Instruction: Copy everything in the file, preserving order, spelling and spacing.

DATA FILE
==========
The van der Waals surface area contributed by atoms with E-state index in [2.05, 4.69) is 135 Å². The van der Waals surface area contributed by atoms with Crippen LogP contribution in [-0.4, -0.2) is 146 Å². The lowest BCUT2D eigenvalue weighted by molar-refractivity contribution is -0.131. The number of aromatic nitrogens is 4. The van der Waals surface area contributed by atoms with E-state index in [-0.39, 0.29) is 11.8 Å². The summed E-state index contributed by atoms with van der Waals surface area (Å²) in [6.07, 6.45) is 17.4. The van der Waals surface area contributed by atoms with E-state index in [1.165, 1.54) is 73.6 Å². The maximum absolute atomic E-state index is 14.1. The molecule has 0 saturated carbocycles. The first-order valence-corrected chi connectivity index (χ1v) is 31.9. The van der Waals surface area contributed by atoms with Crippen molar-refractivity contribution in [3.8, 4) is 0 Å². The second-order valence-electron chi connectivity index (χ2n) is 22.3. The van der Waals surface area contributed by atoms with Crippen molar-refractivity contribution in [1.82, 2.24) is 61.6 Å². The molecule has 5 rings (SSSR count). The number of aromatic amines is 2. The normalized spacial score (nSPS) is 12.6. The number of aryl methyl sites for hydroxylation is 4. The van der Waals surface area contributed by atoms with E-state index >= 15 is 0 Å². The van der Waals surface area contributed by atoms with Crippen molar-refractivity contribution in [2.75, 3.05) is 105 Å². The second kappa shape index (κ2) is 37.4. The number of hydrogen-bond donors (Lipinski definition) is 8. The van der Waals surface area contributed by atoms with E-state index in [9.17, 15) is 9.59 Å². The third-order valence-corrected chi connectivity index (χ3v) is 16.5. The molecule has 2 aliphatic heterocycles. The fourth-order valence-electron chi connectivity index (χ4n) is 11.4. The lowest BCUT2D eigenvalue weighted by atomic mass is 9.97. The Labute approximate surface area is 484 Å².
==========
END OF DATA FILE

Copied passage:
The van der Waals surface area contributed by atoms with E-state index in [2.05, 4.69) is 135 Å². The van der Waals surface area contributed by atoms with Crippen LogP contribution in [-0.4, -0.2) is 146 Å². The lowest BCUT2D eigenvalue weighted by molar-refractivity contribution is -0.131. The number of aromatic nitrogens is 4. The van der Waals surface area contributed by atoms with E-state index in [-0.39, 0.29) is 11.8 Å². The summed E-state index contributed by atoms with van der Waals surface area (Å²) in [6.07, 6.45) is 17.4. The van der Waals surface area contributed by atoms with E-state index in [1.165, 1.54) is 73.6 Å². The maximum absolute atomic E-state index is 14.1. The molecule has 0 saturated carbocycles. The first-order valence-corrected chi connectivity index (χ1v) is 31.9. The van der Waals surface area contributed by atoms with Crippen molar-refractivity contribution in [3.8, 4) is 0 Å². The second-order valence-electron chi connectivity index (χ2n) is 22.3. The van der Waals surface area contributed by atoms with Crippen molar-refractivity contribution in [1.82, 2.24) is 61.6 Å². The molecule has 5 rings (SSSR count). The number of aromatic amines is 2. The normalized spacial score (nSPS) is 12.6. The number of aryl methyl sites for hydroxylation is 4. The van der Waals surface area contributed by atoms with E-state index >= 15 is 0 Å². The van der Waals surface area contributed by atoms with Crippen molar-refractivity contribution in [2.75, 3.05) is 105 Å². The second kappa shape index (κ2) is 37.4. The number of hydrogen-bond donors (Lipinski definition) is 8. The van der Waals surface area contributed by atoms with E-state index in [9.17, 15) is 9.59 Å². The third-order valence-corrected chi connectivity index (χ3v) is 16.5. The molecule has 2 aliphatic heterocycles. The fourth-order valence-electron chi connectivity index (χ4n) is 11.4. The lowest BCUT2D eigenvalue weighted by atomic mass is 9.97. The Labute approximate surface area is 484 Å².